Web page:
Last updated on February 2020

Efficacy and Safety of 0.25% Timolol Gel in Healing Surgical Open Wounds


Brief description of study

The use of topical beta-blockers, such as 0.25% timolol, in promoting wound healing is currently emerging in the academic literature. The investigators will enroll 114 patients who have their skin cancer surgically removed resulting in open surgical wounds less or equal to 1.5 cm. The objective of this randomized safety study is to determine the safety and efficacy of 0.25% timolol in promoting wound healing in open surgical wounds less or equal to 1.5 cm.

Detailed Study Description

Healing of a cutaneous defect by second intention is a complex process. Migration of fibroblasts, keratinocytes, and other cell types to the site of defect and their proliferation under stimulation by cytokines and growth factors occur during this process. The role of topical beta-blockers in promoting wound healing is currently emerging in the international literature (1-3). 2-Adrenergic receptors (B2AR) are the only subtype of beta-adrenoceptors expressed on skin (4-6). They can be found in secretory coil of apocrine glands, keratinocytes, fibroblasts and melanocytes. The distribution of these receptors provides insight on dermatological disorders that may be affected by -blockers. Keratinocyte migration occurs by the facilitation of chemotaxis, the polarization of cells, and activation of extracellular signal-related kinases essential in the signaling of promigratory pathways. The B2AR activation inhibits keratinocyte migration by activating the serine/threonine phosphatase 2A, which downregulates phosphorylation of extracellular signal-related kinases necessary for migration. Therefore, B2AR antagonists prevent the phosphorylation of phosphatase 2A and have the downstream effect of extracellular signal-related kinase promotion, inducing a promigratory pathway in keratinocytes (4-6). Keratinocyte migration also occurs by galvanotaxis, a phenomenon in which cells migrate in response to electric stimuli. Keratinocytes can be stimulated to migrate with the formation of electrical poles and the application of electrical fields. The B2AR antagonists improve the ability of keratinocytes to respond to such migratory cues, whereas the B2AR agonists decrease keratinocytes' ability to respond, further implicating the use of topical timolol for recalcitrant wounds (4-6). Angiogenesis and dermal fibroblast proliferation are also regulated by B2ARs. The B2AR antagonists have been found to promote angiogenesis in chick chorioallantoic membrane assays and in vivo murine wound models. Dermal fibroblast migration is also increased (by 27%) when exposed to B2AR antagonists, and epidermal differentiation is improved with B2AR antagonists and 1- and 2-receptor antagonists (5-10).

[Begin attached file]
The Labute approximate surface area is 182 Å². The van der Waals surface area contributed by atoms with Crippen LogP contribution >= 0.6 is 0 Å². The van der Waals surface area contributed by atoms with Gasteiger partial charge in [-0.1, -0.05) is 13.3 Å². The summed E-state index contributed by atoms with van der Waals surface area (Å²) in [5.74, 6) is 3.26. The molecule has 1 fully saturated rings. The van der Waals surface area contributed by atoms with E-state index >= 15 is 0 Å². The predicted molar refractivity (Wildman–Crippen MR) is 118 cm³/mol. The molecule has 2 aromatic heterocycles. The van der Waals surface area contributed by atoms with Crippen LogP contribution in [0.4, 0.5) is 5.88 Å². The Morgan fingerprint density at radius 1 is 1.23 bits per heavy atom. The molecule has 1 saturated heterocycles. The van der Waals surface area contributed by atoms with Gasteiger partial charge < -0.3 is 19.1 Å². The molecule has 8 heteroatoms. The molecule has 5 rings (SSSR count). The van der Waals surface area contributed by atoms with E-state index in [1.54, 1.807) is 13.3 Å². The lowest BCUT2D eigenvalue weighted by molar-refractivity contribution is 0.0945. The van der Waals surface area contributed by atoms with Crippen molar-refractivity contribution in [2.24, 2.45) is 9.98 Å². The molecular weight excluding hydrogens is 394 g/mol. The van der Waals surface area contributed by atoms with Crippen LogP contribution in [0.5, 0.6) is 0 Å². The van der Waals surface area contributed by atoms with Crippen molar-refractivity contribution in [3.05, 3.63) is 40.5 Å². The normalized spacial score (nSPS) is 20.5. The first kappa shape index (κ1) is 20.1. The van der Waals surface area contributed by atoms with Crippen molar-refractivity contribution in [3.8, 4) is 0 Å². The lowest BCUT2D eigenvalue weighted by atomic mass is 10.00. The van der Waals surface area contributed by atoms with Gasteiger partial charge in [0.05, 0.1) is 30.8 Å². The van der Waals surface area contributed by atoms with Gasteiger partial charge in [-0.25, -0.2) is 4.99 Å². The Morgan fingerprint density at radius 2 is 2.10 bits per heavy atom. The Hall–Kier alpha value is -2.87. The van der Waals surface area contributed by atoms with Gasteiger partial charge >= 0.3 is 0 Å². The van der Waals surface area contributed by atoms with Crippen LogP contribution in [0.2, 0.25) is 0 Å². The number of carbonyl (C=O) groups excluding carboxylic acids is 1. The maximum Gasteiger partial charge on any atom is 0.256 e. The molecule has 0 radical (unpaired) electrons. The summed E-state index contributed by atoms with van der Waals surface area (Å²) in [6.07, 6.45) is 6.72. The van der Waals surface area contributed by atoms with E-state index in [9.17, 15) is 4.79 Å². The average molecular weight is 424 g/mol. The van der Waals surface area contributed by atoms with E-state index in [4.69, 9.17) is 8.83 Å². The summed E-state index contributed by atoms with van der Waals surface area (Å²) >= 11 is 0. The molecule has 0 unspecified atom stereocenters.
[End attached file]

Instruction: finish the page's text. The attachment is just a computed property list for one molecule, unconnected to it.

Topical beta-blockers have been gaining increasing popularity and evidence over the last few years as enhancers of wound healing in acute and chronic open wounds. In particular, 0.25% timolol gel may represent a commercially available, safe and simple, painless-though perhaps moderately expensive-treatment for improving both acute and chronic open wounds, as well as for improving long-term cosmetic outcomes.

To assess the efficacy and safety of topically applied 0.25% timolol gel in promoting wound healing in surgical open wounds 1.5cm versus standard of care (SOC) by:

  1. Evaluating healing in response to treatment with 0.25% topical timolol gel versus SOC in terms of wound surface area reduction of open surgical wound;
  2. Evaluating cosmetic outcomes of surgical wounds in terms of blinded physician (Vancouver Scar Scale, VSS) and patient (Visual Analogue Scale, VAS) assessment at 3 and 6 months follow up;
  3. Evaluating patient discomfort during the healing process by means of a patient pain VAS;
  4. Determining the side effects associated to 0.25% topical timolol versus SOC; and
  5. Determining costs associated to the use of 0.25% topical timolol versus SOC.

Clinical Study Identifier: NCT03452072

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